This week has been devoted to the biennial Dunedin Northern Cemetery stocktake. I’ve been wandering around the cemetery with a clipboard, counting roses and plots and ticking items off my list. It’s a sight that has perplexed those walking through the cemetery. I’m not worried: perplexed is fine. It’s the ones that have been startled, or possibly traumatised, by us appearing with spades saying “there’s room for one more over here” that concern me. We showed them the bare-root roses we were about to plant, but they still weren’t convinced we weren’t disposing of bodies. Too much NCIS, no doubt.
The stocktake is a big job, given we have over 1,001 roses planted in the twenty-odd acres of the cemetery, but we do it to keep our mapped roses lists accurate. In the past we have organised groups of rosarians to assist in this task – and each time the the event has been rained out. We’re not talking a sprinkle of rain – which any gardener worth their salt ignores, if not welcomes – but deluges of rain, even though the day had been dry up to an hour before the event. All those stocktakes accomplished was a pulped pile of checklists.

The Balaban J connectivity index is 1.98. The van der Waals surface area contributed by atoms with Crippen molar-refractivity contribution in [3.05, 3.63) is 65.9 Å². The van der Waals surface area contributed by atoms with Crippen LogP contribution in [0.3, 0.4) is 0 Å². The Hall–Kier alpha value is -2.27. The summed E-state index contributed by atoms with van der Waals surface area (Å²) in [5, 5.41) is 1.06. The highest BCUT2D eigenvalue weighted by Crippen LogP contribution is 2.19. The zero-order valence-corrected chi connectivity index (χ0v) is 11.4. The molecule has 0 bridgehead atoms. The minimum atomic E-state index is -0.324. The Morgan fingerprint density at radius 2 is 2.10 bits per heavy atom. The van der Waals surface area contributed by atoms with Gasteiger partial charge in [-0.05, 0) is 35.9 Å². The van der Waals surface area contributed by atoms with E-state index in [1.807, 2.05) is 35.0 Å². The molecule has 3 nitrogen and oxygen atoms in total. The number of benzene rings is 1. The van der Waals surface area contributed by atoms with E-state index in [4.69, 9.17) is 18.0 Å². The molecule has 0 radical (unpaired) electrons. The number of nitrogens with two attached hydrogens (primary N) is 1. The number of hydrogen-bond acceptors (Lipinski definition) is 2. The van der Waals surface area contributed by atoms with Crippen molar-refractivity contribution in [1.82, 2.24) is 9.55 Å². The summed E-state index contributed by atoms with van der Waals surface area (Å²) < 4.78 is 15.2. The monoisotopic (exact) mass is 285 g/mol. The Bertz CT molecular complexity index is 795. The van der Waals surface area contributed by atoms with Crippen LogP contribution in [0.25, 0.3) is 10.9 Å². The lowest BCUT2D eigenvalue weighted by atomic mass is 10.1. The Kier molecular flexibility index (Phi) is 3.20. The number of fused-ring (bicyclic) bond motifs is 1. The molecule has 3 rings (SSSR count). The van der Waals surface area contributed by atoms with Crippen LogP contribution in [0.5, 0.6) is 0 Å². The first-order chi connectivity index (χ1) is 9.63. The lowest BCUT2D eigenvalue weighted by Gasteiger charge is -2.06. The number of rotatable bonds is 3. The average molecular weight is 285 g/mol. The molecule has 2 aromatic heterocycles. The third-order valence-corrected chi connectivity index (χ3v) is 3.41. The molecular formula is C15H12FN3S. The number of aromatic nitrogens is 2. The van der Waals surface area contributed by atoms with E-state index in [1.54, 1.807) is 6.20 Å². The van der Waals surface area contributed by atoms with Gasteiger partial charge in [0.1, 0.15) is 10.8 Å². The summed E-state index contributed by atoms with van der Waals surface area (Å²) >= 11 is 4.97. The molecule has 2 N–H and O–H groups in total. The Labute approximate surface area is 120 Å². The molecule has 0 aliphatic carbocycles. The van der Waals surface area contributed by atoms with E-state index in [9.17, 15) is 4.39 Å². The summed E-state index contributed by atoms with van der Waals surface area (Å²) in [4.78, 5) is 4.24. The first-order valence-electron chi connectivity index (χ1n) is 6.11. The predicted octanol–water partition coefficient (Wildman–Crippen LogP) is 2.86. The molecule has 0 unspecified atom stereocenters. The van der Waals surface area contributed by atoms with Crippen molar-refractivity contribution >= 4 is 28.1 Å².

This week has been hot, and while humid, it never precipitated down. Instead of rain, it was the scent of the roses that nearly overwhelmed me, and not just from the many blooms that are presently dotting the bushes. The Sweet Briar rose, known also as Rosa eglanteria or rubiginosa, is not get its name for its cure little pink flowers. The Sweet references the fragrance that comes from the roses foliage. On a humid day the scent travels throughout the cemetery, and is vaguely reminiscent of apples. Delicious! There are a small number of roses that were bred from the Sweet Briar that also share this trait. In the cemetery we have modern Apple Jack (1973), the ancient Manning’s Blush (1797), and Meg Merrilies (1894), one of the Penzance hybrids. The last two make huge bushes in excess of 2m tall and just as wide. The cemetery is the perfect place to enjoy them.